Symptoms of Feline Nose Cancer
Feline nose cancer isn't a frequent condition in cats but is more common in larger breeds than in smaller ones and is in males more than in females. But what are the symptoms to watch for and what can be done if the cat is diagnosed with the condition?
Nose cancer in cats is properly called nasal adenocarcinoma and is where too many cells in the cat's nasal and sinus passages come together. So far, experts are divided in their option as to whether the disease can be more effectively treated when caught early and dealt with aggressively.
Conditions include a number of symptoms common in colds and flu viruses. These include sneezing, a mucus-like discharge from their nose and pain in the nose. The cat can also lose its appetite and lead to weight loss. More severe symptoms include seizures, the shape of their face being altered and obstructive masses within the cat's nose.
While the exact cause of the cancer is unknown, one possible cause is a pollution filled environment.
Diagnosis & Treatment
There are various tools used to diagnose nose cancer including using a microscopic camera into the nose, called a rhinoscopy, to check out the nasal cavity. This might not be possible if there is a lot of blood or a growth obstructing the passage. Tissue samples may also be taken for a definitive diagnosis while bacterial cultures may also be used. Lymph node samples are also used to see if the cancer has metastasized or spread to other parts of the body.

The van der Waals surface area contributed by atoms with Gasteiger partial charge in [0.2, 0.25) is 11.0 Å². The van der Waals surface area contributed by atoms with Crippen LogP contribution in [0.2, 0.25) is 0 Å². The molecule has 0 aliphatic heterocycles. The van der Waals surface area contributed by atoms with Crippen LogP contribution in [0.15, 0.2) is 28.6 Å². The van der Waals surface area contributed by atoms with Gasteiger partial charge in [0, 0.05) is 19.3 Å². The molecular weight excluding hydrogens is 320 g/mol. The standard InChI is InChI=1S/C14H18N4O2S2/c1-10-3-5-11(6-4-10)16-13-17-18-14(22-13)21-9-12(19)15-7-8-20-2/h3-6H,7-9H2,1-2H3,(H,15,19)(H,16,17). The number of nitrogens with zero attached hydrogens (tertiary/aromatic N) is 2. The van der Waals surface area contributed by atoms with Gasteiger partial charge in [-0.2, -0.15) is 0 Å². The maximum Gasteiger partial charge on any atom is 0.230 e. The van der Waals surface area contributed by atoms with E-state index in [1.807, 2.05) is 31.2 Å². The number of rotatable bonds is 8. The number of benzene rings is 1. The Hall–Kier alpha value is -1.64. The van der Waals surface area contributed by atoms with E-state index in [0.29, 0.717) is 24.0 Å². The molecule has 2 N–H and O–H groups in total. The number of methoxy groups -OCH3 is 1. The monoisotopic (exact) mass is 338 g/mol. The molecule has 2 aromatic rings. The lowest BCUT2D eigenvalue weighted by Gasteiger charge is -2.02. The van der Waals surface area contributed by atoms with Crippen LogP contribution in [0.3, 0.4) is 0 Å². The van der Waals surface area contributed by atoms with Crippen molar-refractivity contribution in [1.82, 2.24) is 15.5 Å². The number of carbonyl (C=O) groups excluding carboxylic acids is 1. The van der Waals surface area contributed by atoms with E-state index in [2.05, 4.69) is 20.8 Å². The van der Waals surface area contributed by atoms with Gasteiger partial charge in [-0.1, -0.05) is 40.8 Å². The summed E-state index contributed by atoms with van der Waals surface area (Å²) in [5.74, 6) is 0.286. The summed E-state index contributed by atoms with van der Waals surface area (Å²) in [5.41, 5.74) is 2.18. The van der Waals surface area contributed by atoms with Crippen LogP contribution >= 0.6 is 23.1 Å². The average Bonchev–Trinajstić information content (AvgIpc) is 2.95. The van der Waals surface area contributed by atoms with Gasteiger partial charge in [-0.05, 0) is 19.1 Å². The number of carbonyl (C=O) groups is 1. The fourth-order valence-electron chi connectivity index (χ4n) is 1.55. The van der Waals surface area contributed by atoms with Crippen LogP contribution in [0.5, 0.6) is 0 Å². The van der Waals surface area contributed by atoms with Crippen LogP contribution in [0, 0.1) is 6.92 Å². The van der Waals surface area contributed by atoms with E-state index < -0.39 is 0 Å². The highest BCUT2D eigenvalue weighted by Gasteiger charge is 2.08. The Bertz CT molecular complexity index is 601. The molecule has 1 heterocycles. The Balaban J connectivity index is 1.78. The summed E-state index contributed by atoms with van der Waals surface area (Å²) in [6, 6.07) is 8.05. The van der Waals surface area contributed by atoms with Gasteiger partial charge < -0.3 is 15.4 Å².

Removing any tumor is often the first step but isn't the only type of treatment needed. Radiation therapy is often used alongside the surgery while sometimes chemotherapy is used in its place. If the condition is not treated, the survival period is 3-5 months. Survival rates increase to 20-49% after treatment within the first two years.
Another condition closely linked with nose cancer is called squamous cell carcinomas of the nose and the sinuses. This type of cancer occurs in the paranasal sinuses, the hollow space between the skull bones that connect with the nose and add moisture to the air that the cat breathes. Both the areas are covered with a layer of tissue called epithelium and this is where the cancer can grow.
This type of cancer grows over a period of months at a slow rate and can spread to the brain, causing seizures. Symptoms include a runny nose for a long period of time, occasionally bloody as well as excessive tears and a lot of sneezing. They may also experience a loss of appetite, bad breath and bulging eyes, while their nose may look deformed.
Diagnosis is similar to nose cancer and treatment follows a similar path, using a combination of surgery and either radiotherapy or chemotherapy. Afterwards, fungal infections are a common side effect of the procedures and drugs are normally prescribed to deal with this. After treatment, the condition can return, typically within the first year.